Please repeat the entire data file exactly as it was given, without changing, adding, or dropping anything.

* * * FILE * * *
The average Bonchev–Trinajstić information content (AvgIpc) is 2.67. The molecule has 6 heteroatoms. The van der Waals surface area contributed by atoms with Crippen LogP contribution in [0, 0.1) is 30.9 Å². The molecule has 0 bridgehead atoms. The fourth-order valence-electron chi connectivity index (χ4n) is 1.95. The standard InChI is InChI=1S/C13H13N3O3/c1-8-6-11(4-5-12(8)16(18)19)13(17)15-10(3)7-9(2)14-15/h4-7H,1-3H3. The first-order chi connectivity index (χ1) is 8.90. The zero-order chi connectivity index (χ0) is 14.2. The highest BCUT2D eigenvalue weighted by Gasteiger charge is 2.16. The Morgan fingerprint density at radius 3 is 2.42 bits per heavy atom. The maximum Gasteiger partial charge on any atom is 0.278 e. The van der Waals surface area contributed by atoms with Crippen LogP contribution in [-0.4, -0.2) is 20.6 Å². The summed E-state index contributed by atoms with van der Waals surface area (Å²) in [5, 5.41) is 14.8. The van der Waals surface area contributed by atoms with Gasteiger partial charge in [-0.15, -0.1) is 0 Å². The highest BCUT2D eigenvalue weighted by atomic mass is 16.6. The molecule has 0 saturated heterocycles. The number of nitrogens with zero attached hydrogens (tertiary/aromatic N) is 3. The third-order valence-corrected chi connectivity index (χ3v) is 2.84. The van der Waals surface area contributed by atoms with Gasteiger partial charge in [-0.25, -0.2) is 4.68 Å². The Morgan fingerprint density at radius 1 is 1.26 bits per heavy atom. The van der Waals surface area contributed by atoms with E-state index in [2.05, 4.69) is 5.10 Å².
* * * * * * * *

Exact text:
The average Bonchev–Trinajstić information content (AvgIpc) is 2.67. The molecule has 6 heteroatoms. The van der Waals surface area contributed by atoms with Crippen LogP contribution in [0, 0.1) is 30.9 Å². The molecule has 0 bridgehead atoms. The fourth-order valence-electron chi connectivity index (χ4n) is 1.95. The standard InChI is InChI=1S/C13H13N3O3/c1-8-6-11(4-5-12(8)16(18)19)13(17)15-10(3)7-9(2)14-15/h4-7H,1-3H3. The first-order chi connectivity index (χ1) is 8.90. The zero-order chi connectivity index (χ0) is 14.2. The highest BCUT2D eigenvalue weighted by Gasteiger charge is 2.16. The Morgan fingerprint density at radius 3 is 2.42 bits per heavy atom. The maximum Gasteiger partial charge on any atom is 0.278 e. The van der Waals surface area contributed by atoms with Crippen LogP contribution in [-0.4, -0.2) is 20.6 Å². The summed E-state index contributed by atoms with van der Waals surface area (Å²) in [5, 5.41) is 14.8. The van der Waals surface area contributed by atoms with Gasteiger partial charge in [-0.15, -0.1) is 0 Å². The highest BCUT2D eigenvalue weighted by atomic mass is 16.6. The molecule has 0 saturated heterocycles. The number of nitrogens with zero attached hydrogens (tertiary/aromatic N) is 3. The third-order valence-corrected chi connectivity index (χ3v) is 2.84. The van der Waals surface area contributed by atoms with Gasteiger partial charge in [-0.25, -0.2) is 4.68 Å². The Morgan fingerprint density at radius 1 is 1.26 bits per heavy atom. The van der Waals surface area contributed by atoms with E-state index in [2.05, 4.69) is 5.10 Å².